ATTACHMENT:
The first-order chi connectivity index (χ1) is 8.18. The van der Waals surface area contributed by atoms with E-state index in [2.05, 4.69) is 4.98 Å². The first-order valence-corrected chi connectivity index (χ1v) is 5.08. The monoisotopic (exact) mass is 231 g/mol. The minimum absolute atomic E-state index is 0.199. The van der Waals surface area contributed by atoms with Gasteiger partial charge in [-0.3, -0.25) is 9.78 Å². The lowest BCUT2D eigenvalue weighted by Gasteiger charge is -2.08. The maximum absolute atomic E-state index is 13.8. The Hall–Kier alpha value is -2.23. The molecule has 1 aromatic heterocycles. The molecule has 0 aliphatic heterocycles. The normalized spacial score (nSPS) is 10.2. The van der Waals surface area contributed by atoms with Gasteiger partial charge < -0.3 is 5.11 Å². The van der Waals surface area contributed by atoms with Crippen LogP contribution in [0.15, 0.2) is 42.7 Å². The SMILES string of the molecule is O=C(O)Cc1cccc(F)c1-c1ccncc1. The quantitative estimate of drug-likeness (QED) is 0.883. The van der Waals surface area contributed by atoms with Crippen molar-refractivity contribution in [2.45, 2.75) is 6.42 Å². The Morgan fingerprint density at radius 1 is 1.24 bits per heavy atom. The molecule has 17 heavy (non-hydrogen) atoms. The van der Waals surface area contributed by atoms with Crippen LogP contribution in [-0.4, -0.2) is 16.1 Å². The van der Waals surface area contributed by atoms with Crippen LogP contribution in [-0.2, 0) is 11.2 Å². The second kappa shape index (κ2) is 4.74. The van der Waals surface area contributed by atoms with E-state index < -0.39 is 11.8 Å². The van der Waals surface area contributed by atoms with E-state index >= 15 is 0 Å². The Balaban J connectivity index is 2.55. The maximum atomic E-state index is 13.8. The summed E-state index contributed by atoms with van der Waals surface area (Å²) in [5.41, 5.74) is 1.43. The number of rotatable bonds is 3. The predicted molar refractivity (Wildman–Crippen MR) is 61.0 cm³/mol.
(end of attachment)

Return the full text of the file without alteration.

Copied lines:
The first-order chi connectivity index (χ1) is 8.18. The van der Waals surface area contributed by atoms with E-state index in [2.05, 4.69) is 4.98 Å². The first-order valence-corrected chi connectivity index (χ1v) is 5.08. The monoisotopic (exact) mass is 231 g/mol. The minimum absolute atomic E-state index is 0.199. The van der Waals surface area contributed by atoms with Gasteiger partial charge in [-0.3, -0.25) is 9.78 Å². The lowest BCUT2D eigenvalue weighted by Gasteiger charge is -2.08. The maximum absolute atomic E-state index is 13.8. The Hall–Kier alpha value is -2.23. The molecule has 1 aromatic heterocycles. The molecule has 0 aliphatic heterocycles. The normalized spacial score (nSPS) is 10.2. The van der Waals surface area contributed by atoms with Gasteiger partial charge < -0.3 is 5.11 Å². The van der Waals surface area contributed by atoms with Crippen LogP contribution in [0.15, 0.2) is 42.7 Å². The SMILES string of the molecule is O=C(O)Cc1cccc(F)c1-c1ccncc1. The quantitative estimate of drug-likeness (QED) is 0.883. The van der Waals surface area contributed by atoms with Crippen molar-refractivity contribution in [2.45, 2.75) is 6.42 Å². The Morgan fingerprint density at radius 1 is 1.24 bits per heavy atom. The molecule has 17 heavy (non-hydrogen) atoms. The van der Waals surface area contributed by atoms with Crippen LogP contribution in [-0.4, -0.2) is 16.1 Å². The van der Waals surface area contributed by atoms with Crippen LogP contribution in [-0.2, 0) is 11.2 Å². The second kappa shape index (κ2) is 4.74. The van der Waals surface area contributed by atoms with E-state index < -0.39 is 11.8 Å². The van der Waals surface area contributed by atoms with E-state index >= 15 is 0 Å². The Balaban J connectivity index is 2.55. The maximum atomic E-state index is 13.8. The summed E-state index contributed by atoms with van der Waals surface area (Å²) in [5.41, 5.74) is 1.43. The number of rotatable bonds is 3. The predicted molar refractivity (Wildman–Crippen MR) is 61.0 cm³/mol.